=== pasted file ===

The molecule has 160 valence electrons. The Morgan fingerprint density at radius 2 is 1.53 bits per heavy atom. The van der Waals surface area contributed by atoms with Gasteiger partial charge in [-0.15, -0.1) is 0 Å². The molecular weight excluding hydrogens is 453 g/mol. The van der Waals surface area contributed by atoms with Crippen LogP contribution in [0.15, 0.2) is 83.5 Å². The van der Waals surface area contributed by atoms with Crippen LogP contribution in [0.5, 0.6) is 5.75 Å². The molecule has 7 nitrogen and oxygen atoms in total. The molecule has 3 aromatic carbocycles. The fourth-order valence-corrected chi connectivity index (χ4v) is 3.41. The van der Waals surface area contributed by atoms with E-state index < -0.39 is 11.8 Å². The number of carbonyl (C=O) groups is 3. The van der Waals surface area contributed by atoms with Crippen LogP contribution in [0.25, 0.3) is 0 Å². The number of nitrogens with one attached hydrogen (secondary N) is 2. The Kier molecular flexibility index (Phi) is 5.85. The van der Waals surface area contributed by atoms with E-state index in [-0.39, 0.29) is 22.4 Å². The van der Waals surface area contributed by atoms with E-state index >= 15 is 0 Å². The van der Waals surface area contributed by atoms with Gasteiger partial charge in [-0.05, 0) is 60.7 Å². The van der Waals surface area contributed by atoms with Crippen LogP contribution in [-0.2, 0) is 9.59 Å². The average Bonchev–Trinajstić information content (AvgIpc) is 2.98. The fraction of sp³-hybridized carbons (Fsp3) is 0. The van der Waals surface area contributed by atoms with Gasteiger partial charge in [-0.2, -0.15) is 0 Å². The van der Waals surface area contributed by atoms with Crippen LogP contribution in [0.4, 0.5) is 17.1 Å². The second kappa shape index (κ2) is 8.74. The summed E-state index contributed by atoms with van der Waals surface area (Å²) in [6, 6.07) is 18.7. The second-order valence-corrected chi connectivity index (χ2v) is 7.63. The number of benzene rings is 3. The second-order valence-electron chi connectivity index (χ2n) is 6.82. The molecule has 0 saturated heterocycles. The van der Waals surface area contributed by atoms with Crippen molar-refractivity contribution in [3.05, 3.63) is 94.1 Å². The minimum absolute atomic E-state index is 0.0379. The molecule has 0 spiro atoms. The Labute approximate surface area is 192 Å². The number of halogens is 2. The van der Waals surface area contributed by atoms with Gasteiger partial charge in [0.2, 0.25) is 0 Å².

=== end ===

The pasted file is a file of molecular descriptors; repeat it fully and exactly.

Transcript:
The molecule has 160 valence electrons. The Morgan fingerprint density at radius 2 is 1.53 bits per heavy atom. The van der Waals surface area contributed by atoms with Gasteiger partial charge in [-0.15, -0.1) is 0 Å². The molecular weight excluding hydrogens is 453 g/mol. The van der Waals surface area contributed by atoms with Crippen LogP contribution in [0.15, 0.2) is 83.5 Å². The van der Waals surface area contributed by atoms with Crippen LogP contribution in [0.5, 0.6) is 5.75 Å². The molecule has 7 nitrogen and oxygen atoms in total. The molecule has 3 aromatic carbocycles. The fourth-order valence-corrected chi connectivity index (χ4v) is 3.41. The van der Waals surface area contributed by atoms with E-state index < -0.39 is 11.8 Å². The number of carbonyl (C=O) groups is 3. The van der Waals surface area contributed by atoms with Crippen LogP contribution in [0.25, 0.3) is 0 Å². The number of nitrogens with one attached hydrogen (secondary N) is 2. The Kier molecular flexibility index (Phi) is 5.85. The van der Waals surface area contributed by atoms with E-state index in [-0.39, 0.29) is 22.4 Å². The van der Waals surface area contributed by atoms with E-state index >= 15 is 0 Å². The van der Waals surface area contributed by atoms with Gasteiger partial charge in [-0.05, 0) is 60.7 Å². The van der Waals surface area contributed by atoms with Crippen LogP contribution in [-0.2, 0) is 9.59 Å². The average Bonchev–Trinajstić information content (AvgIpc) is 2.98. The fraction of sp³-hybridized carbons (Fsp3) is 0. The van der Waals surface area contributed by atoms with Gasteiger partial charge in [-0.2, -0.15) is 0 Å². The van der Waals surface area contributed by atoms with Crippen LogP contribution in [0.4, 0.5) is 17.1 Å². The second kappa shape index (κ2) is 8.74. The summed E-state index contributed by atoms with van der Waals surface area (Å²) in [6, 6.07) is 18.7. The second-order valence-corrected chi connectivity index (χ2v) is 7.63. The number of benzene rings is 3. The second-order valence-electron chi connectivity index (χ2n) is 6.82. The molecule has 0 saturated heterocycles. The van der Waals surface area contributed by atoms with Crippen molar-refractivity contribution in [3.05, 3.63) is 94.1 Å². The minimum absolute atomic E-state index is 0.0379. The molecule has 0 spiro atoms. The Labute approximate surface area is 192 Å². The number of halogens is 2. The van der Waals surface area contributed by atoms with Gasteiger partial charge in [0.2, 0.25) is 0 Å².